February is Age Related Macular Degeneration Awareness Month!

Macular Degeneration is known as the loss of central vision within the macula. The macula, is a small area located near the center of the retina. The health of an individuals macula, regulates their ability to read, recognize faces, drive, watch TV or other activities that require us to see fine detail. According to the U.S. Centers for Disease Control and Prevention (CDC) approximately 6.5% of Americans age 40 and older have some degree of Macular Degeneration. Macular Degeneration is the leading cause of decreased vision in people over the age of 65.

There are 2 types of Macular Degeneration, Wet AMD and Dry AMD. The large majority of cases are referred to as the “dry type” which are non-neovascular. Neo-vascular refers to the growth of new blood vessels in the macula, but in an area that they should not be growing.

Dry ARMD is an early stage of the disease. Dry age-related macular degeneration can be caused from the aging and/or thinning of the tissues within the macula or abnormal deposits of “drusen”, which are abnormal yellow deposits, into the macula. Gradual central vision loss may occur with Dry ARMD.

For dry ARMD we recommend dietary supplements known as “AREDS vitamins” that contain crucial anti-oxidant vitamins such as zinc, copper, vitamin E, and Vitamin C which have been shown in large studies, known as the “AREDS” studies, to help decrease the likelihood of developing more severe disease in some patients. They are recommended in the setting of dry macular degeneration. You should make sure the brand you purchase has the labeling “AREDS 2” formulation.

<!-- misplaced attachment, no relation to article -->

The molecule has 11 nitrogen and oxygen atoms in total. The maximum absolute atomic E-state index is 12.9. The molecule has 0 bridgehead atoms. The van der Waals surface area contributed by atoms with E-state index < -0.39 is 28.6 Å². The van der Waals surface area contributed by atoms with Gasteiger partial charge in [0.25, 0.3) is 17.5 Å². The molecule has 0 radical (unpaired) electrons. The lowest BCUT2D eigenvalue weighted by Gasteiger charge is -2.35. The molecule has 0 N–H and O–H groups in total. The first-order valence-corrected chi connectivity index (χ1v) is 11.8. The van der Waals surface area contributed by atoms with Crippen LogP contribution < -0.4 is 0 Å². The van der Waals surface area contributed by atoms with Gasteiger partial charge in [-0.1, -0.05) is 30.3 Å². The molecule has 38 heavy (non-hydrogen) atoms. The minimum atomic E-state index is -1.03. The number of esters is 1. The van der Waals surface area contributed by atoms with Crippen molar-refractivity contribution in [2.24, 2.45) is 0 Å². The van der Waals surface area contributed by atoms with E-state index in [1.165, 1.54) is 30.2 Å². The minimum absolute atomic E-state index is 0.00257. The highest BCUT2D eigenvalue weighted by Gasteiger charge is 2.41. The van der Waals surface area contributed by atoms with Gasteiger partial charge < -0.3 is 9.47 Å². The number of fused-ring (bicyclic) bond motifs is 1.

Wet age-related macular degeneration is when new blood vessels grow beneath the retina, which leak. The leakage causes permanent damage to light-sensitive retinal cells, causing them to die off and create blind spots in a person’s central vision. In some cases, the loss of vision can be rapid and/or severe.

In the more severe wet macular degeneration cases there are several treatment options available with the most common being injections given directly into the eye with “Anti-VEGF” molecules. VEGF or “Vascular endothelial growth factor” is a cell signaling molecule that triggers growth of blood vessels under the retina which leads to the visual deterioration associated with wet ARMD. Anti-VEGF injections contain antibodies to this molecule which can inactivate VEGF and stop new blood vessel growth and regress the vessels that have already formed. Early detection and treatment is necessary and often patients will have to be seen monthly at first to monitor the response to these therapies. After the wet ARMD is stabilized, the patient visits and injections can usually be spread out decreasing the need for such frequent visits. Laser treatment is also necessary in some cases but with the advent of the modern Anti-VEGF therapy it is only used in certain cases. Your ophthalmologist should go over your treatment options with you but with modern therapies patients who would otherwise have been doomed to central vision blindness can often now continue to see and do well.

For more information on risk factors, symtpoms and diagnoses, visit www.advancedeyeinstitute.com or call us today!